Bike mechanic Richard Jackson, 36, fixes bikes for free every Friday

A self-funded bike repair service is helping people on low incomes to access the city on two wheels.

Nottingham Bikeworks, a community organisation based in Carlton Road, Sneinton, has been running the Free Fixing Fridays service since the pandemic. 

The project helps residents who are on benefits, are jobseekers, refugees, or struggling financially by restoring bikes at its Sneinton and West Bridgford branches every Friday. 

It aims to create an informal atmosphere where people can come for tea and a chat with a mechanic while their bike is being fixed. 

Ian Keetley, 46, from Beeston, the managing director of Nottingham Bikeworks, said that cycling can be important for access and education because it is a reliable mode of transport. 

He said: “Local people would come in and be restricted by their budget. It was frustrating to give the bike back not at the best it could be.

“So we came up with the free-fix sessions and opened it up to anyone struggling financially.”

The project used to be supported by the Co-op Local Community Fund, however is now completely funded through the till. 

Ian said: “It’s quite freeing to not be tied to the demands of funders.

“The project is really fulfilling. There is pressure to keep the lights on but it has benefited people at the end of the day.

“We have highly skilled mechanics who choose to work here when they could work anywhere.”

The workshop in Carlton Road, Sneinton, are taking bookings for free repairs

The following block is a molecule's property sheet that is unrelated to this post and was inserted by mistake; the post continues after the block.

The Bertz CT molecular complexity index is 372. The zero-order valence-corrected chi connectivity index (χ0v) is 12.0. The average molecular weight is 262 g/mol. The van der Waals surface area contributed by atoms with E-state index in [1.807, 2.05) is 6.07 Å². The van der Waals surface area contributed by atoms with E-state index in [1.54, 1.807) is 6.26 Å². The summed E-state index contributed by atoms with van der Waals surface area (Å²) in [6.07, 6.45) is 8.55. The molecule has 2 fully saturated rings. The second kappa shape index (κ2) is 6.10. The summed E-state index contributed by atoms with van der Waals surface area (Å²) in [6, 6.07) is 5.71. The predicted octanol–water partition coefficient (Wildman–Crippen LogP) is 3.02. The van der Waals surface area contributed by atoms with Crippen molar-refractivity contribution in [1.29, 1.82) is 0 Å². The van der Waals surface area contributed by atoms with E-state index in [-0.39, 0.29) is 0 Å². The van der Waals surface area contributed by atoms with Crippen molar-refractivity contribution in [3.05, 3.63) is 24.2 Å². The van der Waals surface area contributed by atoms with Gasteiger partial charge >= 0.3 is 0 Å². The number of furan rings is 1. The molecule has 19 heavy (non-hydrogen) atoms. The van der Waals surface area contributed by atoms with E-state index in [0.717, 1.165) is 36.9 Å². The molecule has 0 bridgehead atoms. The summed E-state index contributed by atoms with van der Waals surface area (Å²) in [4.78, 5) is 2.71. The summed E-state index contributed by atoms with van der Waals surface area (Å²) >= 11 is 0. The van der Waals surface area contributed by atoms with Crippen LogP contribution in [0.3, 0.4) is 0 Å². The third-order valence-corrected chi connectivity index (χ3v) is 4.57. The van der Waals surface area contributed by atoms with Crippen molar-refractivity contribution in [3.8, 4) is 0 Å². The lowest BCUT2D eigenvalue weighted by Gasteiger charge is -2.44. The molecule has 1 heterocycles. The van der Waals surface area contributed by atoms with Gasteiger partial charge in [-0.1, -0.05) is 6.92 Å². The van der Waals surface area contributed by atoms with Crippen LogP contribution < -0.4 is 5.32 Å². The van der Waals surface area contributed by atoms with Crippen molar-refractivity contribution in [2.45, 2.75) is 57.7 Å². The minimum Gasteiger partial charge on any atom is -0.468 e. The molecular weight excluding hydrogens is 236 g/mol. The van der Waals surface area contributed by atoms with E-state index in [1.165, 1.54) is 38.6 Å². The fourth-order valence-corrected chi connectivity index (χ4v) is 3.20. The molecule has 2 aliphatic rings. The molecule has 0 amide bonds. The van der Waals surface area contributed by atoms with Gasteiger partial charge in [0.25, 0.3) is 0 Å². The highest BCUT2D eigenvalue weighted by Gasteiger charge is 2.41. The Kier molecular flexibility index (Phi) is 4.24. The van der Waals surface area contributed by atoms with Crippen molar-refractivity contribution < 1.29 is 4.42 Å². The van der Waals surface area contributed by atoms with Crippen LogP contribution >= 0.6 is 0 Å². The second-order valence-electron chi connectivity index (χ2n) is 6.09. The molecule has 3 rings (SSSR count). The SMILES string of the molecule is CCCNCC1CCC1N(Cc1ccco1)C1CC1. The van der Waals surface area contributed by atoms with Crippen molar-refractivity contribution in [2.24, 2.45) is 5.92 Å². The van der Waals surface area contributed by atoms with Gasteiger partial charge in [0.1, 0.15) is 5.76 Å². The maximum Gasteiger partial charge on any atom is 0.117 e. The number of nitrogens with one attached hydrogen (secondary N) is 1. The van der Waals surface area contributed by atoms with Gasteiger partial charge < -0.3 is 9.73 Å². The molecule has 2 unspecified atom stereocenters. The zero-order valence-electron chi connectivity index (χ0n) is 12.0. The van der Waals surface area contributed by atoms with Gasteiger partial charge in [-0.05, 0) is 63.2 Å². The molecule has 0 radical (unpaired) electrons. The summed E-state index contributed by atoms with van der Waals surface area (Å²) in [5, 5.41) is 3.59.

Richard Jackson, 36, is a part-time bike mechanic from Sherwood who provides the service every Friday. 

He said: “For some people a bike is their only way to get around so it opens up the city for them. Since the cost of living crisis, public transport has been going up in cost.

“Cycling can also be a cost-effective leisure activity for families. We’ve had a father and son bring in their bikes to be fixed because cycling was how they bonded and connected.”

Hugo McManus, 22, from Thorneywood, used the free service for the first time after his boss told him about it. 

He works in distribution and relies on his bike for his income and chooses to cycle rather than drive due to the cost difference.

He said: “I was surprised when I heard that you can get your bike fixed for free.

“Big savings are crucial right now with petrol prices being so high. 

“The service sounds really intuitive and is important for people who can’t afford to drive or pay bus fares when living in the city.”

More information about booking the fixing sessions can be found on the Nottingham Bikeworks website: